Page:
Architecture of Survival
In 1939, when the Second World War broke out, the Stein family escaped Poland. Paula, a polyglot architect, and Meir, a textile industrialist, fled with their only child, Israel, to Vilnius, Lithuania, and later to Bialystok, attempting to save themselves from certain death in the extermination camps.
In the midst of terror, there they found grace
In August 1943, the Bialystok Ghetto was emptied by the Nazis and all its occupants were sent to extermination. The Steins had managed to remain hidden in the Ghetto for five more weeks, before escaping to their new hideout—the home of a Polish family, backed by a German official, that gave them refuge. They remained hidden there for nearly a year, until the war ended, with the daily danger of being discovered and sent to death. They lived to see Bialystok liberated by the Russian Red Army, and eventually settled in the new state of Israel.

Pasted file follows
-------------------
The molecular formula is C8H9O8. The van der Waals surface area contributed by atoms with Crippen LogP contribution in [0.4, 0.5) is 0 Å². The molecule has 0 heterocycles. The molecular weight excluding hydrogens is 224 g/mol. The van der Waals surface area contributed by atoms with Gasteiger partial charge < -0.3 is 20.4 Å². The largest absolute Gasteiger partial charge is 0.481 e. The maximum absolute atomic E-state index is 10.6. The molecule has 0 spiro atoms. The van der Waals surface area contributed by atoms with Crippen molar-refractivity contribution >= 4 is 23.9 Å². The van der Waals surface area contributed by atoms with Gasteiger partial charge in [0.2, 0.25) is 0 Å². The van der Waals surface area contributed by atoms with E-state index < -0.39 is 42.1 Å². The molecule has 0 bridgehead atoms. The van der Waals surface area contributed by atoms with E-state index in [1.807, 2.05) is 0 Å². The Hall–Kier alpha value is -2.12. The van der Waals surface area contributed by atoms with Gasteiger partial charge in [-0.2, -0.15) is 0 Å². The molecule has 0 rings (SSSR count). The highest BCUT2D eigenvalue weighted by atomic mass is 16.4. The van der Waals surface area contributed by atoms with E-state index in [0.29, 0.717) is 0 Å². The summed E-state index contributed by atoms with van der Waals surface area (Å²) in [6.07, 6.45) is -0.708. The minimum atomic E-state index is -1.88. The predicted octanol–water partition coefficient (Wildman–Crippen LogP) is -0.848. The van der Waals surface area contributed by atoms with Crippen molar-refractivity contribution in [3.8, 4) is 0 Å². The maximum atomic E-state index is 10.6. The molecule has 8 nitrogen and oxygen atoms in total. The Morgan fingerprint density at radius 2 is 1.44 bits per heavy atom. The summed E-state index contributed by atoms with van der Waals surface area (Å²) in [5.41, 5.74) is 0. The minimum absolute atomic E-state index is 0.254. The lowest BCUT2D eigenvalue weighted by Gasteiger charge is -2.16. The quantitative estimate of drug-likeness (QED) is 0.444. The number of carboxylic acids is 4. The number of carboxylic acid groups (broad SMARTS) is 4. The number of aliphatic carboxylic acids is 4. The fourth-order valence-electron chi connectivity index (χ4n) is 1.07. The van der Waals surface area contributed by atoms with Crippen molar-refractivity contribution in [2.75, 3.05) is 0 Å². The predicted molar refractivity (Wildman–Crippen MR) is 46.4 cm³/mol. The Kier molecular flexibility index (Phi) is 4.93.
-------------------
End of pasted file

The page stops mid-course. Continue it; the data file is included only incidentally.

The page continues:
The events of the Holocaust as they were seen through the eyes of a real middle-class Polish Jewish family
Architecture of Survival brings forward the diaries Paula and Meir Stein wrote while in hideout during the Second World War, accompanied by the vivid visual memories of their son, Israel Stein, who witnessed the horrors as a child. It is a rare historical documentation, read in bated breath.